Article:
· innovation partnerships procedure

· design contests

In addition, a regime known as the “light touch regime” applies to health, social care and education services.

Three procurement procedures are proposed:

i. a new competitive flexible procedure (similar to the light touch regime) consistent with procurement principles but with minimal rules, advertised and notified at the beginning and end of procedures, giving buyers the freedom to negotiate and innovate

ii. an open procedure for simpler “off the shelf” purchases

iii. a procedure comparable with the current negotiated procedure allowing direct awards

Crisis or extreme urgency Direct awards (under the negotiated procedure without prior publication) may be used if strictly necessary in extreme urgency unforeseeable by the contracting authority. · New gateway criteria to justify the use of a limited tendering procedure by contracting authorities in circumstances that amount to less than an extreme urgency due to unforeseeable events.

· The concept of “crisis” is subject to consultation and the proposal suggests that a Minister for the Cabinet Office would have the powers to declare a “crisis”.

Evaluation Tenders evaluated to determine which is the “most economically advantageous tender” (MEAT). Tenders to be evaluated to determine which is the “most advantageous tender” (MAT) to encourage buyers to place emphasis on non-financial considerations, including national strategies and standards of behaviour. This might include the supplier’s previous record and their environmental strategy.
Open and Transparent Contracting · Use of prior information and transparency notices to promote open and transparent contracting.

· Centralised and semi-centralised initiatives have been adopted over time to make the public procurement exercise more connected. These include tools and services such as:

– Contracts Finder

– Supplier Registration Services.

– Digital Market Place.

· Creation of a more coherent and less fragmented system.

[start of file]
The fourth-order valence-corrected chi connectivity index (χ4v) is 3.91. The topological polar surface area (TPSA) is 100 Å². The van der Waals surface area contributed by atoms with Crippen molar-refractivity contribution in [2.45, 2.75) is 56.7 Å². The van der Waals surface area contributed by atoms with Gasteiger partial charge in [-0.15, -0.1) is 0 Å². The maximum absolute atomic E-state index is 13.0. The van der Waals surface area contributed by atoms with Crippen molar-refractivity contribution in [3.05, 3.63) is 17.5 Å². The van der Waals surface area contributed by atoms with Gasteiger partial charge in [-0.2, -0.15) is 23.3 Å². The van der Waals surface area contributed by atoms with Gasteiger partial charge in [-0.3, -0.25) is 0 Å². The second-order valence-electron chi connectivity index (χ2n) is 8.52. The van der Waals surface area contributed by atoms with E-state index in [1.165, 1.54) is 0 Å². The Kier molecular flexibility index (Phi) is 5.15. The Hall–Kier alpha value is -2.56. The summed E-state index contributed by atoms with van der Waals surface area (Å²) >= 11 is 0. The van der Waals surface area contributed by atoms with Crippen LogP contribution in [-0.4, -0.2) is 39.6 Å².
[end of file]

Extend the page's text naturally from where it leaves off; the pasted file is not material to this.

· Publish pipelines of planned procurements and commercial activity (looking forward at least 18 months in advance).

· Increased transparency by requiring contracting authorities to implement the Open Contracting Data Standard (international standard for the publication of information relating to the planning, procurement and implementation of public contracts).

· Establish a single digital platform for supplier registration.

· Centrally managed list of debarred suppliers.

Procurement Challenges and Remedies · Procurement challenges brought through the courts.

· Pre-contractual and post-contractual remedies and measures.

· No applicable caps on damages available.

· Standstill letter provided following selection of preferred bidder.

· Tailored process to speed up challenges.

· Review system.

· Consider tribunal system for low value claims and managing on-going issues in procurement procedures.

· Capping level of damages available

· Remove standstill letter.

Healthcare Services · The Public Contracts Regulations 2015 (PCR) apply to all contracts for healthcare services entered into by the NHS bodies that are “contracting authorities”.

· The PCR’s “light touch regime” allows NHS bodies to determine their own procurement procedures within specified parameters.

· Other freestanding regulations – the National Health Service (Procurement, Patient Choice and Competition (No.2)) Regulations 2013 (PPCC2 Regulations) apply to contract award procedures to ensure good practice in procurement of healthcare services; to protect the rights of patients to make choices regarding NHS treatment; and to prevent anti-competitive behaviour.

Whilst the Green Paper states that it does not consider the procurement of healthcare services, it is clear that the proposals will have an impact on how healthcare services as well as other services related to healthcare will be procured by public healthcare bodies in the United Kingdom. For example, the Green Paper provides that the “light touch regime” will be removed.